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All the Perl that's Practical to Extract and Report

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  • This doesn't work too well if your platform doesn't use "/" for a path separator. For example, if you're using Windows, you should use "\"

    At least on Win32 with ActiveState ActivePerl, chdir('/some/where') works fine. About the only place on Win32 that / doesn't work mix-and-match with \ separators is in the File Open / Save Dialog (and a few other 16-bit hold over system calls; it depends on which file-open API a program uses whether it can accept /path/file args on its commandline; most prefer the ne

    # I had a sig when sigs were cool
    use Sig;
    • About the only place on Win32 that / doesn't work mix-and-match with \ separators ...

      Plus anytime you use File::Spec with several other modules that require a '/' path delimiter. In fact can anyone who writes module for CPAN, please remember that File::Spec and File::Find are ONLY compatible on Unix like systems. There have been several modules that have failed CPAN testing because of it.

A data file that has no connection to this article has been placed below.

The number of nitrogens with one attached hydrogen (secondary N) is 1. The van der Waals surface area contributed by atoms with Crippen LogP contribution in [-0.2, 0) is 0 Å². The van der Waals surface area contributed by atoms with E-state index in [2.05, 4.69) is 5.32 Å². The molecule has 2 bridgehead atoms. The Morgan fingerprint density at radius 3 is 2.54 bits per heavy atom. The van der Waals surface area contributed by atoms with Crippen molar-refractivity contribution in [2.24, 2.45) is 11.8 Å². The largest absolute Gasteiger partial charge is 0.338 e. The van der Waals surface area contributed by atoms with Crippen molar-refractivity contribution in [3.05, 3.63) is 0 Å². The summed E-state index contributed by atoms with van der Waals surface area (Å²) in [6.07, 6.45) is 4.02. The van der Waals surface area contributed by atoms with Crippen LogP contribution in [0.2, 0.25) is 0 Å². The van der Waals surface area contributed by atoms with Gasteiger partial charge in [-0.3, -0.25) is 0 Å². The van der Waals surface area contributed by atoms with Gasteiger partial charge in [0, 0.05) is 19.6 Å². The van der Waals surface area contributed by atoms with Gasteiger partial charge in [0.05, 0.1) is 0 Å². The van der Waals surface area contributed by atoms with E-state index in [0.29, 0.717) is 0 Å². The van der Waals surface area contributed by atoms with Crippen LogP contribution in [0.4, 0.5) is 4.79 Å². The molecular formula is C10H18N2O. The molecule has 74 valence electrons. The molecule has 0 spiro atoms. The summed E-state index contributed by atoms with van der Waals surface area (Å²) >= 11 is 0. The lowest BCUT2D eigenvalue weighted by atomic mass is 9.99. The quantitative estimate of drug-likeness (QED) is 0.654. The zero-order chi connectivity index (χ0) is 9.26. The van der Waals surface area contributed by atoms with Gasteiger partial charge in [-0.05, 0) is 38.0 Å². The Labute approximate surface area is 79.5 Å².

• I'm not sure I understand you here Barbie. Are you saying that I shouldn't use File::Spec because some other modules require '/' as a path seperator? Surely it's *those* modules that are broken, not my use of File::Spec.

        Can you give us some examples of modules that use '/' as path seperators?

        • File::Spec and File::Find are the most common examples where misunderstandings arise, they most likely happen elsewhere. It's not so much that you can't use them together, it's the fact that care must be taken if your code is to be used on platforms other than Unix style OSs.

          Say for example you use File::Find to find a list of files, you then store them in a hash as keys. Later you use File::Spec to build a file path, and verify whether the file exists in the hash. On Windows the file will never be found in the hash, as the string comparison of '/' and '\' are different. This is why merlyn []'s mini-cpan mirror script [] fails as is on Windows. A minor fix [] and it works.

          Another failing is when people use File::Spec with a file obtained via a web form. File::Spec will work as if the file came from the operating system the server is on. Submit a file from Windows or a Mac onto a Linux box and use File::Spec to disassemble the filename. It won't work as you might expect, as '/' won't be in the path.

          As such it is how you *use* File::Spec that is the key, not the module or any other.